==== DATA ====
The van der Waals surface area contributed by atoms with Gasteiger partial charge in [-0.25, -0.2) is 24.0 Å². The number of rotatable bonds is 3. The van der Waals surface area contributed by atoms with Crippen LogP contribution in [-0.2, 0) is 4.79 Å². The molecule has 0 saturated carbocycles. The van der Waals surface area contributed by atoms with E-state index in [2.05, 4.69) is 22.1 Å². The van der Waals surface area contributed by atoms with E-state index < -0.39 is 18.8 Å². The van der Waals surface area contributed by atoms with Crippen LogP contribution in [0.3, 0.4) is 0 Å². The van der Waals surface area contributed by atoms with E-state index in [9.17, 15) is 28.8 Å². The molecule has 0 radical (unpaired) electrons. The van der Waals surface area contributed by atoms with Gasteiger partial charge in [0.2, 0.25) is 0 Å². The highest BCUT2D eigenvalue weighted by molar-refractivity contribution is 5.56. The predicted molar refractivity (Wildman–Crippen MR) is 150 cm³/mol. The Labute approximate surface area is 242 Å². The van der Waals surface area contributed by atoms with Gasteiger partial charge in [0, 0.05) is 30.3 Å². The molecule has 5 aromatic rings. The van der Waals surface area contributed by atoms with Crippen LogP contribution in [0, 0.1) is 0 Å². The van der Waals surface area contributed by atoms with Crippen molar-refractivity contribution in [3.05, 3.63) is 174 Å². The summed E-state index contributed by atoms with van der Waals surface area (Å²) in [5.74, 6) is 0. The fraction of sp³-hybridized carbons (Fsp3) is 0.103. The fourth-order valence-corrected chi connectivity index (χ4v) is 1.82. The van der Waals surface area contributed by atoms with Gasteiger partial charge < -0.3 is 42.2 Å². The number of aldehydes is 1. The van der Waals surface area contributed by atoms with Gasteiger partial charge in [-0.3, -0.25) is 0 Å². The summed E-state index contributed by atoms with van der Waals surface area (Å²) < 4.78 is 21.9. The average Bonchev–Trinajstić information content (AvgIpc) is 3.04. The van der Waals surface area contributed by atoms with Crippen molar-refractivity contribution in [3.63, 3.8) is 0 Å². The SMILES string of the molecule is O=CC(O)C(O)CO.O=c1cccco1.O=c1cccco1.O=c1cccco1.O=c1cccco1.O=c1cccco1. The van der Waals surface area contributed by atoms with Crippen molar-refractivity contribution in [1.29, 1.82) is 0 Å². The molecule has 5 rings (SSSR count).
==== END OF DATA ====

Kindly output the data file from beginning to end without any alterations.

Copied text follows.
The van der Waals surface area contributed by atoms with Gasteiger partial charge in [-0.25, -0.2) is 24.0 Å². The number of rotatable bonds is 3. The van der Waals surface area contributed by atoms with Crippen LogP contribution in [-0.2, 0) is 4.79 Å². The molecule has 0 saturated carbocycles. The van der Waals surface area contributed by atoms with E-state index in [2.05, 4.69) is 22.1 Å². The van der Waals surface area contributed by atoms with E-state index < -0.39 is 18.8 Å². The van der Waals surface area contributed by atoms with Crippen LogP contribution in [0.3, 0.4) is 0 Å². The van der Waals surface area contributed by atoms with E-state index in [9.17, 15) is 28.8 Å². The molecule has 0 radical (unpaired) electrons. The van der Waals surface area contributed by atoms with Gasteiger partial charge in [0.2, 0.25) is 0 Å². The highest BCUT2D eigenvalue weighted by molar-refractivity contribution is 5.56. The predicted molar refractivity (Wildman–Crippen MR) is 150 cm³/mol. The Labute approximate surface area is 242 Å². The van der Waals surface area contributed by atoms with Gasteiger partial charge in [0, 0.05) is 30.3 Å². The molecule has 5 aromatic rings. The van der Waals surface area contributed by atoms with Crippen LogP contribution in [0, 0.1) is 0 Å². The van der Waals surface area contributed by atoms with Crippen molar-refractivity contribution in [3.05, 3.63) is 174 Å². The summed E-state index contributed by atoms with van der Waals surface area (Å²) in [5.74, 6) is 0. The fraction of sp³-hybridized carbons (Fsp3) is 0.103. The fourth-order valence-corrected chi connectivity index (χ4v) is 1.82. The van der Waals surface area contributed by atoms with Gasteiger partial charge < -0.3 is 42.2 Å². The number of aldehydes is 1. The van der Waals surface area contributed by atoms with Gasteiger partial charge in [-0.3, -0.25) is 0 Å². The summed E-state index contributed by atoms with van der Waals surface area (Å²) < 4.78 is 21.9. The average Bonchev–Trinajstić information content (AvgIpc) is 3.04. The van der Waals surface area contributed by atoms with Crippen molar-refractivity contribution in [3.63, 3.8) is 0 Å². The SMILES string of the molecule is O=CC(O)C(O)CO.O=c1cccco1.O=c1cccco1.O=c1cccco1.O=c1cccco1.O=c1cccco1. The van der Waals surface area contributed by atoms with Crippen molar-refractivity contribution in [1.29, 1.82) is 0 Å². The molecule has 5 rings (SSSR count).